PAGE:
Animation and effects studio Reel FX has sued its co-founder, Dale Carman, and three additional employees, as well as Carman’s stand-alone business, Carman Industries, LLC, alleging breach of contract, commercial bribery, misappropriation of trade secrets, and conspiring to cover up their actions, among other claims.

Ironically, Carman and his co-defendants — executive producer Gary Banks, commercial division general manager Keith McCabe, and director of digital interactive, Dan Ferguson — were recently fired by the same man Carman hired in 2004, chairman and CEO Stephen O’Brien, to take Reel FX to the next level. Originally filed in Dallas County court on August 31, Reel FX’s suit was removed to federal court last week.

The studio behind last year’s Golden Globe and Annie Award nominee for Best Animated Feature, The Book of Life, alleges that Carman and his co-defendants fraudulently diverted business opportunities from Reel FX to Carman Industries, costing Reel FX millions in profits. The lost opportunities identified in the complaint focused on commercial virtual reality “experiences” promoting sponsors like Frito-Lay and PepsiCo.

Carman, a shareholder in Reel FX who also served on its board of directors, spearheaded the studio’s commercial division and its forays into virtual reality. Led by Carman, Reel FX had become recognized as a player in the burgeoning VR field. In 2014, Reel FX announced a separate division dedicated to creating VR content, and had been one of the top developers for Oculus Rift, the pioneering platform scheduled to premiere in 2016.

In 2011, Carman founded Carman Industries with the knowledge of Reel FX shareholders and his co-workers. But O’Brien now claims that Carman told him that Carman Industries was created to develop a smart phone and computer app to teach children the alphabet.

Carman and the other defendants signed confidentiality agreements with Reel FX, promising to protect Reel FX company secrets such as customer lists, marketing plans, production systems, and other proprietary information. Reel FX claims to be shocked to have learned that Carman allegedly used his position at Reel FX and disclosed confidential information to gain business in the VR field for his own company.

In his defense, Carman asserts that he twice obtained the permission of the Reel FX management team for his separate business ventures. Though these ventures were in the “same type” of business as Reel FX, he claims Reel FX felt the ventures were too “risky” and allowed Carman to go forward with them on his own. Now that Carman Industries has shown that the ventures can be profitable, Carman claims, Reel FX seeks to make off with the profits he earned through years of “risk-taking and hard work.”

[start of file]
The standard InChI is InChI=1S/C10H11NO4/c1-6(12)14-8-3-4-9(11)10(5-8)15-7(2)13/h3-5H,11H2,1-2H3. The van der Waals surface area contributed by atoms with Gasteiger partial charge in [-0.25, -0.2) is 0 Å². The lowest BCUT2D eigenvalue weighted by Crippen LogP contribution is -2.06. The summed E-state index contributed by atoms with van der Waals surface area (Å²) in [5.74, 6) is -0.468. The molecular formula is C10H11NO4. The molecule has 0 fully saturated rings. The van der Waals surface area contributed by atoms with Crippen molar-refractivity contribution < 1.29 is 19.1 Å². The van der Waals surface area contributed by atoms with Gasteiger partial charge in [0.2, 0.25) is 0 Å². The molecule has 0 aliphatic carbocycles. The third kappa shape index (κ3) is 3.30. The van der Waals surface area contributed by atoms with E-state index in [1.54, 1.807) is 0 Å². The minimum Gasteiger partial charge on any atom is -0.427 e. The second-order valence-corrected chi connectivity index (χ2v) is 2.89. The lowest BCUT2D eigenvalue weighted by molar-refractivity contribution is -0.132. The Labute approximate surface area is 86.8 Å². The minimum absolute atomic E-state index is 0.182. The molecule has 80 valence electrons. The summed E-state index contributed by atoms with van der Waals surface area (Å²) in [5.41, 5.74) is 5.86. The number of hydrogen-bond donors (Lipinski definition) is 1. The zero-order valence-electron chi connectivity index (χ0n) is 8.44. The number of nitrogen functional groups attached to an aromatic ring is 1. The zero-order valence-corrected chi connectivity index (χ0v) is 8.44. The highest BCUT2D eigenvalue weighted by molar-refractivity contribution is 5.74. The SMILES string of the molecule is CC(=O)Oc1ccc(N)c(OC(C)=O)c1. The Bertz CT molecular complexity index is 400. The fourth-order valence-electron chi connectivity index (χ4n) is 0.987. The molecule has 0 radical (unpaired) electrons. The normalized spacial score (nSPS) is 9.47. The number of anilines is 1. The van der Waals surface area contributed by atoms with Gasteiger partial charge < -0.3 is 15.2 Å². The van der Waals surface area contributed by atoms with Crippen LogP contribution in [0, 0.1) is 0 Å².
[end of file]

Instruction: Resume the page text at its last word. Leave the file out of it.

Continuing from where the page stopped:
Carman also alleges that it is the “wealthy investors” who have taken over Reel FX that are behind this attempt to “crush” him. Founded in 1993 by Carman and David Needham, Reel FX began as a work-for-hire shop, growing from a two-man studio to employing over 100 artists and production personnel.

In the early 2000s, the studio began a major expansion, attracting outside investors and bringing in O’Brien, a one-time investment banker. The company subsequently produced animated features such as 2013’s Free Birds and 2014’s The Book of Life.

Currently, the majority shareholders in Reel FX are Tom Kartsotis and the Kartsotis Family Trust, who run the fashion company, Fossil, which primarily manufactures watches and jewelry.

Reel FX seeks a permanent restraining order against the defendants, and also asks that the court force them to pay back all profits from the projects to Reel FX. The Dallas County court granted a temporary restraining order, prohibiting the defendants from soliciting further work for Carman Industries, or using Reel FX’s confidential information.

On September 27, Carman Industries, LLC filed for bankruptcy. On September 28, the Dallas County court also granted a temporary injunction in favor of Reel FX, an indication that the judge believes the plaintiffs have the stronger argument in the case. Because bankruptcy is a federal matter, it allows the defendants to remove their case from the local Dallas County courthouse to federal court, where the case will now continue.

Brian Gabriel

Brian Gabriel

Brian Gabriel is a writer covering legal issues for Cartoon Brew.

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